• Boris MacDonut

    #14 Even better ,it is £360 per working adult. It is only £182 per person.

  • Nick Fury

    We may not be as bad off as we think, we have a finger in many pies; Europe, USA and the old common wealth (as well as the middle east), which puts us at an advantage of many other nations that are similarly in the mire to us. Iagree the Pound could drop in value if all the other major nations were not also still printing money, so in effect nothing really happens as proportionately they are all still roughly equal. The first one to really go for it will get an initial advantage over the others, but it will only drop back as the others do the same.

  • Critic Al Rick

    I would imagine that a lot of our imports, indeed the West’s imports, come from places such as China.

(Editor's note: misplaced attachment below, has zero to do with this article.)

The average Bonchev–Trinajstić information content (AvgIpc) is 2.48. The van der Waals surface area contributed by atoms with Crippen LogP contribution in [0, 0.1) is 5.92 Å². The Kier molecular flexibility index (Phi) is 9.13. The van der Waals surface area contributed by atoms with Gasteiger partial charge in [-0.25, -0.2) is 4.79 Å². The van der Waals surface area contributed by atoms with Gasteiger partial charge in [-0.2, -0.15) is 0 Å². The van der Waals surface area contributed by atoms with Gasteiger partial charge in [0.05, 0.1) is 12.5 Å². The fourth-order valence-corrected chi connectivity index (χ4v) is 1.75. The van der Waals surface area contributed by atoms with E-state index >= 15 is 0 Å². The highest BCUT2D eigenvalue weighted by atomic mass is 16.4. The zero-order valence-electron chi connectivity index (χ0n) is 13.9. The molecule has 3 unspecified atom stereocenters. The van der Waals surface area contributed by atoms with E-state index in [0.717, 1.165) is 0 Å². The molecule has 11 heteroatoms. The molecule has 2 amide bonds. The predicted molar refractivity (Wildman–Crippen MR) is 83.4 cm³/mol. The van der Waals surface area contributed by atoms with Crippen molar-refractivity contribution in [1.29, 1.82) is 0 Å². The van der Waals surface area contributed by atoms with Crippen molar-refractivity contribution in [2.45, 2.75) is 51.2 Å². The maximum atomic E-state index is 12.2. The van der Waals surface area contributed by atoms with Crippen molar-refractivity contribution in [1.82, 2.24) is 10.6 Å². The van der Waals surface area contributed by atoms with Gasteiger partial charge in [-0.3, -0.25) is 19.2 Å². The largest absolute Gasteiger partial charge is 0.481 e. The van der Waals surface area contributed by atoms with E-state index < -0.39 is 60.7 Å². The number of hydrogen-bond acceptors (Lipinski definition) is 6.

Of more concern than GBP: Euro and GBP: USD is GBP:Renminbi.

    It’s such as China the West’s stiffest competition is coming from, not so much from within itself.

    To compete with China the currencies of the West ARE heading for a big fall; spear-headed by QE. Prepare to tighten your belts.

  • EJB

    It’s totally wrong to say ‘nothing much happens’ when all the majors print paper and devalue currency: the cross rates might not change but the prices of gold, energy, food, and other essential commodities all rise. The resultant inflation is then hidden by fiddling with the cpi. As a result we are all currently suffering a hidden wealth tax running at up to 10% p.a. (on top of all the other taxes, of course).

  • F.R.

    @EJB – Yep a hidden wealth tax – but NOT on the super-rich who keep their wealth in the form of value-preserving asset. It’s only a wealth tax on the poor and middle classes who keep it in cash equivalents.
    Now, a real wealth tax, levied across the board.. THAT would be an idea to think about… 2% of the wealth of the likes of Gates, Buffet etc would knock a serious hole in any governments budget deficits. Then maybe we could abolish income tax altogether..